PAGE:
|The first excerpt represents the past or something you must release, and is drawn from Tattine by Ruth Ogden [Mrs. Charles W. Ide]:
"Well, I don't see what we are sitting here for," said Mabel at last.
"Neithet do I," said Tattine; "I was only giving you a chance to get a little
breath. You did not seem to have much left."
"No more we had," laughed Rudolph, who was still taking little swallows and
drawing an occasional long breath, as people do when they have been exercising
very vigorously. "But if everything is ready." he added, "let us start."
"Well, everything is ready," said Tattine quite complacently, as she led the
way to the back piazza, where "everything" was lying in a row. There was the
maple sugar itself, two pounds of it on a plate, two large kitchen spoons, a
china cup, two sheets of brown wrapping-paper, two or three newspapers, a box
|The second excerpt represents the present or the deciding factor of the moment, and is drawn from Summer by Edith Wharton:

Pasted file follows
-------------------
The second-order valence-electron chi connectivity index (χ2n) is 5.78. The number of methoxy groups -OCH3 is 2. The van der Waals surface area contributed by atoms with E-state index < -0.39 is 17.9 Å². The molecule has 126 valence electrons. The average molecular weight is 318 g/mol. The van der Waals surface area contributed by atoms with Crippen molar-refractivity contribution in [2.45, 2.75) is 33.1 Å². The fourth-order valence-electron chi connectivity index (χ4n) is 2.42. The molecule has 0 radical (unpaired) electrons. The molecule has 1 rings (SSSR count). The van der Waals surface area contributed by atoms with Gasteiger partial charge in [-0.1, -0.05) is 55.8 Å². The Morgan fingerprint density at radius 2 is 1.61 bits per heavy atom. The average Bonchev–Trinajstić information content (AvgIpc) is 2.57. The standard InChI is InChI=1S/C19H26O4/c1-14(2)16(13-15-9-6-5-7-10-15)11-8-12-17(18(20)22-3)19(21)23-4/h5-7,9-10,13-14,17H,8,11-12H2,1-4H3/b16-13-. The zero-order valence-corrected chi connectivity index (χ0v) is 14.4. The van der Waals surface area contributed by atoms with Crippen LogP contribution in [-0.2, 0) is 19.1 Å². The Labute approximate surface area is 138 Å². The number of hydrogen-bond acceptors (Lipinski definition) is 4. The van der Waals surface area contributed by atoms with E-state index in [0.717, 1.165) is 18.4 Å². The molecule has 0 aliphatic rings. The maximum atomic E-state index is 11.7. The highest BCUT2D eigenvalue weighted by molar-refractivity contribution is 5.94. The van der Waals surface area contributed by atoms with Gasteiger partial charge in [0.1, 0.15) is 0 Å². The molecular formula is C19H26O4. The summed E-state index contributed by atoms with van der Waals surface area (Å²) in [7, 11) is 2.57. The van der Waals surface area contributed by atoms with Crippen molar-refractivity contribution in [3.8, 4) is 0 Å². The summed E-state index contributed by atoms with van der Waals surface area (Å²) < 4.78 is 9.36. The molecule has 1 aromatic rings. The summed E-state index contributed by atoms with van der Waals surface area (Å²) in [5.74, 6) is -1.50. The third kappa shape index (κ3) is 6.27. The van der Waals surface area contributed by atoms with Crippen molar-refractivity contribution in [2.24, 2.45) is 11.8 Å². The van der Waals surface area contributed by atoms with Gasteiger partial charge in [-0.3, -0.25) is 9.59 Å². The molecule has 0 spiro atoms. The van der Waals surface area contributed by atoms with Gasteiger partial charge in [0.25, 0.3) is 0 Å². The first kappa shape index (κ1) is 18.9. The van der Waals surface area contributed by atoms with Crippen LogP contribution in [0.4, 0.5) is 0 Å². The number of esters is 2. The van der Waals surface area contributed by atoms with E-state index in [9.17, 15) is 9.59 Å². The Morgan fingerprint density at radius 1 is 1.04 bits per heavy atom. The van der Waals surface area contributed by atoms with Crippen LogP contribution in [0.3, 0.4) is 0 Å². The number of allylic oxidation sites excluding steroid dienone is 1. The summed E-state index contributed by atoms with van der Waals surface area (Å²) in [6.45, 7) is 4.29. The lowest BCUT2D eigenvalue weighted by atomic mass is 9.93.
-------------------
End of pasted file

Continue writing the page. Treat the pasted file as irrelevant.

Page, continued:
while they cut out and sewed and draped and pasted,
their tongues kept up such an accompaniment to the
sewing-machine that Charity's silence sheltered itself
unperceived under their chatter.
In spirit she was still almost unconscious of the
pleasant stir about her. Since her return to the
red house, on the evening of the day when Harney had
overtaken her on her way to the Mountain, she had lived
at North Dormer as if she were suspended in the void.
She had come back there because Harney, after appearing
to agree to the impossibility of her doing so, had
|The third excerpt represents the future or something you must embrace, and is drawn from A Lover's Complaint by William Shakespeare:
O cleft effect! cold modesty, hot wrath,
Both fire from hence and chill extincture hath.
'For lo! his passion, but an art of craft,
Even there resolv'd my reason into tears;
There my white stole of chastity I daff'd,
Shook off my sober guards, and civil fears;
Appear to him, as he to me appears,
All melting; though our drops this difference bore:
His poison'd me, and mine did him restore.
'In him a plenitude of subtle matter,
Applied to cautels, all strange forms receives,